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Turkey, the US and the KRG: Moving Parts and the Geopolitical Realities

In a remarkable turnaround, Turkey and the Kurdish Regional Government have recently emerged as close partners in a region increasingly characterized by uncertainty. They share a discomfort with the centralizing inclinations of Baghdad’s current government, a stake in seeing an end to the PKK’s campaign of violence, and a preference for greater unity between the various forces opposing the Assad regime in Syria. Their economies are increasingly interlocked, and the KRG’s emergence as a significant producer of energy is of benefit to both parties. Furthermore, the Ankara-Erbil relationship is one that serves Washington’s regional interests and perspectives well. However, serious differences remain. Iraqi Kurds still aspire to incorporate Kirkuk, and support greater autonomy for the Kurds of Turkey and Syria too. Turkey’s support for Erbil could unintentionally help produce greater Kurdish autonomy throughout the region. This article explores some of the possible ramifications of the burgeoning Ankara-Erbil relationship.

Turkey the US and the KRG Moving Parts and the
President of Iraq’s autonomous Kurdistan region Massoud Barzani is welcomed by Turkey’s Foreign Minister Ahmet Davutoglu upon his arrival at the Turkish Foreign Ministry in Ankara.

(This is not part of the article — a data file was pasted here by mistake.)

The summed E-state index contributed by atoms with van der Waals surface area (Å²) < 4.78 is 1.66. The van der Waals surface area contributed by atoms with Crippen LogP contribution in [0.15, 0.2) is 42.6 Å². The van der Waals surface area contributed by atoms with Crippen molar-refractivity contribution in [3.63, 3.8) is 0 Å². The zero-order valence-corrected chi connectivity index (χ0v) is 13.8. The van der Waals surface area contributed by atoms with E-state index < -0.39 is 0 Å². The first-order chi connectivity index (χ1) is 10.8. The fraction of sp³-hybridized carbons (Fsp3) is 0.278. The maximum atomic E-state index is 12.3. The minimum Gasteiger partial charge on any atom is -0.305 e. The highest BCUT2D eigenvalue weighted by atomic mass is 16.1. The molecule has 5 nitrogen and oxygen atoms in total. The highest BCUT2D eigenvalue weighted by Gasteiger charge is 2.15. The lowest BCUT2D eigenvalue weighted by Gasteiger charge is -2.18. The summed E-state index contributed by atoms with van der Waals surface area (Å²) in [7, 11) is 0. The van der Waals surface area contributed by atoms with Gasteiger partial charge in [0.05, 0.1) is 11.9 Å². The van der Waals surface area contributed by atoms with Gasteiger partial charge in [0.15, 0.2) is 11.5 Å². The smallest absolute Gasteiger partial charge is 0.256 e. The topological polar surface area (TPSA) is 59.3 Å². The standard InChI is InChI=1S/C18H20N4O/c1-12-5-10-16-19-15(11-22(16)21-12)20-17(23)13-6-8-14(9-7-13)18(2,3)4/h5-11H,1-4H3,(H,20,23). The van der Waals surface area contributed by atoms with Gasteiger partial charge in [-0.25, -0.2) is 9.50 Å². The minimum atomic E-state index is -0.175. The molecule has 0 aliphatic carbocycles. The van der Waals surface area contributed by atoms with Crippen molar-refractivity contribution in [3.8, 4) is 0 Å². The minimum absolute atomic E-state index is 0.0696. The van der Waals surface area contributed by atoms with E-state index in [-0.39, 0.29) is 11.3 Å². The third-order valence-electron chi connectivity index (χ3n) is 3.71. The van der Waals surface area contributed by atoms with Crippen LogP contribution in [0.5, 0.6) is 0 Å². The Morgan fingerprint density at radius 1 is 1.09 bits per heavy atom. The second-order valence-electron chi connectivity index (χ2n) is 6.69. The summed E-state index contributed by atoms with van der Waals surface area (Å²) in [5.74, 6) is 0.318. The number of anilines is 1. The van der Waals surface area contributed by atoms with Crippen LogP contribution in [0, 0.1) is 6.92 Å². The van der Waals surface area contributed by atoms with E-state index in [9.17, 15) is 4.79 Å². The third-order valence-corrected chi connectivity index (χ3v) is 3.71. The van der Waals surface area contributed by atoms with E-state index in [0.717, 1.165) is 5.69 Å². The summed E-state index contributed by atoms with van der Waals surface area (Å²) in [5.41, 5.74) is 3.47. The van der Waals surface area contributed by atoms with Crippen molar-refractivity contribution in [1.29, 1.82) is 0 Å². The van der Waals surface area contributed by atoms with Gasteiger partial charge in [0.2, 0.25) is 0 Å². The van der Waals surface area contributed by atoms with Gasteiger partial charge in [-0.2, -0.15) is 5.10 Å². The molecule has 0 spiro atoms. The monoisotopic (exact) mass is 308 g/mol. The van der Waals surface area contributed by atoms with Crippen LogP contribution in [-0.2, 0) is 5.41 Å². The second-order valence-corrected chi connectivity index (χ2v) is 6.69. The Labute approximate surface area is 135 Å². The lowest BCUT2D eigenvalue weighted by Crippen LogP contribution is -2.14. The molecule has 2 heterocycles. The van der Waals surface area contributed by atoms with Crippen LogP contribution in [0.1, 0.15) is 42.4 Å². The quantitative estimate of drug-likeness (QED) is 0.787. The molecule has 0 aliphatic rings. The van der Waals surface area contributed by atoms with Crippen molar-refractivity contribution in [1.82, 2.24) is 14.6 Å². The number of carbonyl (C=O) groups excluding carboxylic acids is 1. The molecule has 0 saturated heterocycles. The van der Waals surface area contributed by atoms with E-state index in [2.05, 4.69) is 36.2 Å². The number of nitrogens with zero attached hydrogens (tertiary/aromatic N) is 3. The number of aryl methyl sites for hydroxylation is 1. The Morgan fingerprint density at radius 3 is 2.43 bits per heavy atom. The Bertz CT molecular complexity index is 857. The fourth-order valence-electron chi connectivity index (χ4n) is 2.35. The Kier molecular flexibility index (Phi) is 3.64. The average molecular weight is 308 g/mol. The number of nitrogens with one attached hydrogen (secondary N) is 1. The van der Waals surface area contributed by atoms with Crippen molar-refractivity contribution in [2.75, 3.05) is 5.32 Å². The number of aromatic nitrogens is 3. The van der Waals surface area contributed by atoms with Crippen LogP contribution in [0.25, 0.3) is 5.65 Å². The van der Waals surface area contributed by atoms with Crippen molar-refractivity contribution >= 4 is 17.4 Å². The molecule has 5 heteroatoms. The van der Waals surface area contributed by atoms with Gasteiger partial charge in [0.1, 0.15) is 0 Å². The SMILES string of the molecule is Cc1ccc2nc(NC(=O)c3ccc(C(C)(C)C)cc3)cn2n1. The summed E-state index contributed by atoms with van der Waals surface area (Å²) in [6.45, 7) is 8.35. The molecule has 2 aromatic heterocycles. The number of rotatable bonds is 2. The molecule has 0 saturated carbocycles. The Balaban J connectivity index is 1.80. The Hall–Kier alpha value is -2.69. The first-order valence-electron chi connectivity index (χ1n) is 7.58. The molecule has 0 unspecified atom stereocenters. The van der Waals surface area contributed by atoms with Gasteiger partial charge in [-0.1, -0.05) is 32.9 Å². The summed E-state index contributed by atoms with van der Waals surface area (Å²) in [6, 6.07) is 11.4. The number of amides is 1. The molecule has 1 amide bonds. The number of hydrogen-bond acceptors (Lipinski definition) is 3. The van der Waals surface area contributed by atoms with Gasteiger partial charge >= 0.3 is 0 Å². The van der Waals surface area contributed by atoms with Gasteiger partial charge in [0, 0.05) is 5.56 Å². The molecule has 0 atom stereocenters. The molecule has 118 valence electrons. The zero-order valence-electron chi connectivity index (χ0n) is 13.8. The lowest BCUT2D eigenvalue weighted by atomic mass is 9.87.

Massoud Barzani, president of the Kurdish Regional Government (KRG) and the leader of the Kurdish Democratic Party (KDP), one of the two leading Iraqi Kurdish parties that have carved up the governing of the KRG between them, recently asserted once again that the time for Kurdish self-determination might be drawing close. He cited the factional infighting in Baghdad and the disregard there of Iraq’s constitution, not least with regard to the resolution of the disputed territories around Kirkuk. A referendum in oil-rich and majority Kurdish-inhabited Kirkuk that was supposed to have been held in 2007 has been put off indefinitely by Baghdad. The expectation is that a referendum would confirm the desire of a majority of the region’s inhabitants to be incorporated into the KRG. For Barzani, Baghdad’s undemocratic, sectarian, centralizing and unconstitutional behavior were encouraging a reconsideration of the Kurdish commitment to Iraq’s territorial integrity and federative structure.1 Over the years, Barzani has repeatedly referred to his aspiration for an independent Kurdish state.2 The informal referendum held in the KRG in 2005, which produced a more than 95-percent vote in favor of independence, suggests that Barzani accurately represents Iraqi Kurdish public opinion. 

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